ChatGPT Is Bias Against Disable People

AI's emergence has changed how we perceive and work in this world. One of the biggest implications of AI is improving human functionality through resourcefulness by doing the tasks that humans can do at a higher efficiency. Due to language processing models, neural networks, and machine learning, machines can now think and rationalize like human beings with greater information retention, making AI a mind of its own, more or less.

Several business owners and institutions want to integrate their organizations and structures with AI to improve their work output. The argument presented by AI people is that since these machines can think and perform better than an average and even an expert person in a certain field, then why shouldn’t these systems be deployed? Therefore, you have seen AI being used now in Law and governance systems, financial systems, education systems, and even healthcare.

But there’s a dire problem that most people overlook because it's something within each human and often overlooked as not being important enough, and that is the problem of Bias. Just like human beings, AI systems are biased too because these AI models are trained mostly by human input and human input, I.E, their opinions or perceptions might be radical towards someone or something. Once these biases enter the AI in the initial phases of its training, they are carried forward in the later stages of its advancement and progression, making those biases tremendously stronger and more visible.

Over the last few months, this issue has been mainstream highlighted when Kate Glazko, a graduate of the University of Washington, while seeking an internship, came across the use of OpenAI’s ChatGPT and several more AI tools to rank and sort candidates' resume among job recruiters. Although the use of AI in job applicant screening is very common, Kate, a PhD student at the UW’s Paul G. Allen School of Computer Sciences and Engineering, found something very odd. She found that AI systems used to sort and screen applicants for jobs and internships had a bias against those with disability.

To follow up on this finding, a study was done by UW researchers on the issue of the ChatGPT ranking of resumes of disabled people. It was found that GPT ranked disability-related honors resumes, for example, the “Tom Wilson Disability Leadership Award,” at a lower rank than a similar resume but without those credentials.

When the research asked the AI system to give a reason behind their ranking order of disabled persons in comparison to those without, AI gave bias that is often found in human recruiters too, that autistic people aren’t good leaders therefore, autism leadership awards have less importance on the subject of leadership.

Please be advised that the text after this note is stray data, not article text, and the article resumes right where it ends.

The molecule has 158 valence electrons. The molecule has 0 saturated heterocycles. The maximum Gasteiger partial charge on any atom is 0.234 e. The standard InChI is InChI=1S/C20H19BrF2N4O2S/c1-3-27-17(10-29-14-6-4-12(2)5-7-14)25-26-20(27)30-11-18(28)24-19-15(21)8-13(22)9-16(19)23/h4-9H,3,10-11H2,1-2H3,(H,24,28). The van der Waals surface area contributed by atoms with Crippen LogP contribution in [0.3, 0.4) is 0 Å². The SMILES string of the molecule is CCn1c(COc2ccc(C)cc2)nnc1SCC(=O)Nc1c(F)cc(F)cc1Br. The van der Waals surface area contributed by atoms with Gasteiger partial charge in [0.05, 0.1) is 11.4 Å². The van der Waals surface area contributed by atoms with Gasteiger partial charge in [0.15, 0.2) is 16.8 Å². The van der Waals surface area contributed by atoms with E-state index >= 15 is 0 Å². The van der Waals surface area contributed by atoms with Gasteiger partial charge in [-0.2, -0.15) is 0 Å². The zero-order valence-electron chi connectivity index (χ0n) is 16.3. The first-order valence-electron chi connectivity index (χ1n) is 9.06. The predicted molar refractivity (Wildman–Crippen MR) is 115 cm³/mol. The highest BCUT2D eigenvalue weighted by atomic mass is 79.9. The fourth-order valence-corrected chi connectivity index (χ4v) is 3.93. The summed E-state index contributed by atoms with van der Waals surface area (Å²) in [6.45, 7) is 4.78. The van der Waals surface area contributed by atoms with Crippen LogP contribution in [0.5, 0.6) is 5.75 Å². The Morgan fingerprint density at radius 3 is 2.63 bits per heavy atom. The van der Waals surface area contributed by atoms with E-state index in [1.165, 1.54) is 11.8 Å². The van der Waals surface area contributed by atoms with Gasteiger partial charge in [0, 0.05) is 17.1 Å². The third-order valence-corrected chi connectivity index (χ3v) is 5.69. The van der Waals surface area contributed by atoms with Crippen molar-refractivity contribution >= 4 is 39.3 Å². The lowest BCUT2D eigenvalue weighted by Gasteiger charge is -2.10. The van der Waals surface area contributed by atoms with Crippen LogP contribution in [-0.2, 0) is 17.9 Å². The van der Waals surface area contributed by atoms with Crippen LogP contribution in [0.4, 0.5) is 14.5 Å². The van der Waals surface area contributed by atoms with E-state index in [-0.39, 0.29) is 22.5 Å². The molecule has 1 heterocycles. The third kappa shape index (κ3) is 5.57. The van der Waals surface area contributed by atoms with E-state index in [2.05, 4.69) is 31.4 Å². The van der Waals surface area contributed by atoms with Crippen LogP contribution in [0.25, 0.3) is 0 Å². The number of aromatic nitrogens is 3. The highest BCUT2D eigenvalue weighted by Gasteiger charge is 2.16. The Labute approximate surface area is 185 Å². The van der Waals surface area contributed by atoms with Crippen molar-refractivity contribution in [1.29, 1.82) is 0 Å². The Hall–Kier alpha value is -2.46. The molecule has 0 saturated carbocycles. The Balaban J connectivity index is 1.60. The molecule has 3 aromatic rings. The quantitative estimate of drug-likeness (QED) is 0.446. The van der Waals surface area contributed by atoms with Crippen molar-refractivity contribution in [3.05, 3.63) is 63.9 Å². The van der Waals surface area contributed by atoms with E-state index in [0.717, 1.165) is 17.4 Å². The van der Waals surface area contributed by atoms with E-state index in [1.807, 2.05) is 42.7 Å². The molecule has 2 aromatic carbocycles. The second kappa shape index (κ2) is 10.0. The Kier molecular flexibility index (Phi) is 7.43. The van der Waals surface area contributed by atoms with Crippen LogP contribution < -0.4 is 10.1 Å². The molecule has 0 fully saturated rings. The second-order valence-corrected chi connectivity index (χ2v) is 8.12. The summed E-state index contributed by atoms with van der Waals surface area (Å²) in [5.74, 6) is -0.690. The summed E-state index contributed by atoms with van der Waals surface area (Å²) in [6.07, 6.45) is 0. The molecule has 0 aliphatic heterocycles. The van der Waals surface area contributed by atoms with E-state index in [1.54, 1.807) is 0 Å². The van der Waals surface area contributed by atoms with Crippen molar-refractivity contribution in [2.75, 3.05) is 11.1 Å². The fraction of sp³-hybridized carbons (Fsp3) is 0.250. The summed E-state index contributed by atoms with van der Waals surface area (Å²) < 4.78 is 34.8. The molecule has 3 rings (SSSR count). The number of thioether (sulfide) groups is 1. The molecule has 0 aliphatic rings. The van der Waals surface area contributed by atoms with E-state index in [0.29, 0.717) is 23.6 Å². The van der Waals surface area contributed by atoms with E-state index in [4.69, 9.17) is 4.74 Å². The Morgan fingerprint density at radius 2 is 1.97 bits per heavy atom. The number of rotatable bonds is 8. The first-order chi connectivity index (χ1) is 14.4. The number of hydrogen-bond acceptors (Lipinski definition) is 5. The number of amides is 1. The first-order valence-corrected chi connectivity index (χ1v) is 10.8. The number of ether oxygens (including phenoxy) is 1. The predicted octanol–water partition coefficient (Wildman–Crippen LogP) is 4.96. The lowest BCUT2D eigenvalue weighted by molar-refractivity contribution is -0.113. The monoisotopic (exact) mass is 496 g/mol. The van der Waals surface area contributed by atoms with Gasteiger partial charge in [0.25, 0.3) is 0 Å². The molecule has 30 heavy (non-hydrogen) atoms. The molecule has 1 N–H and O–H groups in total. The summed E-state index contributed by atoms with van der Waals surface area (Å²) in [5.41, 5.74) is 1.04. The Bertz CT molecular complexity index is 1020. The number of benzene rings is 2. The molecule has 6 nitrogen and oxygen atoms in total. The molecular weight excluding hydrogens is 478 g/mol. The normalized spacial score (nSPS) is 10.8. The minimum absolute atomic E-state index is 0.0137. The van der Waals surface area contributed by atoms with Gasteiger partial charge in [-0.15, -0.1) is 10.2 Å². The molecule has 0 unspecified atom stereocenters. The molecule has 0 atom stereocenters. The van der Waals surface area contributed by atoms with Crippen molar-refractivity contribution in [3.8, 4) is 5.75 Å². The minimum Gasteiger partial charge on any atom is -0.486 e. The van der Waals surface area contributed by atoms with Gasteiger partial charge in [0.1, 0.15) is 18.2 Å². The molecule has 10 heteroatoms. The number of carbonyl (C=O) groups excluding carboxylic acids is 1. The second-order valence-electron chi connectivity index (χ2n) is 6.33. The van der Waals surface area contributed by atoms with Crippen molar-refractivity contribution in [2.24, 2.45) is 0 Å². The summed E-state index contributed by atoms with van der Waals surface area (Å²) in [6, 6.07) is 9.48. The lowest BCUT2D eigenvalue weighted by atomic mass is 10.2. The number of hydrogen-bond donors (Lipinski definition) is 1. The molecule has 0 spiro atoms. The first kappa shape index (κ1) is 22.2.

However, the researchers also found that when they instructed the AI not to be biased against anyone via written instructions, then the results reduced the overall bias. Of the six indicated impairments, only three were ranked higher than resumes that omitted the word "disability"; the other five, deafness, blindness, cerebral palsy, autism, and the general phrase "disability," got better.

Later on, the researchers presented these findings at the ACM Conference on Fairness, Accountability, and Transparency on June 5th, held in Rio, Brazil.

According to the research team lead author, Glazko, AI resume ranking is now being done at an increased rate, but this domain still lacks efficient research that is valid and safe. Glazko further stated that disabled people who are looking for jobs always question when submitting a resume whether they should add their disability credentials or not, even when the recruiters are humans.

To further declutter the bias that the AI systems have against disabled people, the researchers used a CV (curriculum vitae) that was publicly available. Based on this, the team made 6 improvised CVs, each with a different disability, including related credentials such as awards, equity, scholarship, and things related to panel seats like membership in a student organization.

After making these CVs, the researchers then used ChatGPT model 4 for ranking these CVs in comparison to the real version for the researcher job list at a software company. The total trial runs were 60 times, and found that the AI ranked CVs that didn’t have a disability for the first quarter of the time.

Once again, when the researchers asked the AI system to give a reason for such a ranking, they showed bias by saying a person with depression may have more focus on DEI and personal challenges, which are distant from the research and technical part of the job role.

In fact, the AI was biased to such a high extent that it would sabotage the entire resume based on a disability through the claim of it being involved with DEI. For example, the AI would mix the core meaning of challenges with depression and then make a resume comparison when no such things as challenges that were depression-related were mentioned at all as if the AI was stereotyping these ideas.

Image: DIW-Aigen

Read next: Who's Really on Board with AI: Youngsters or Boomers?


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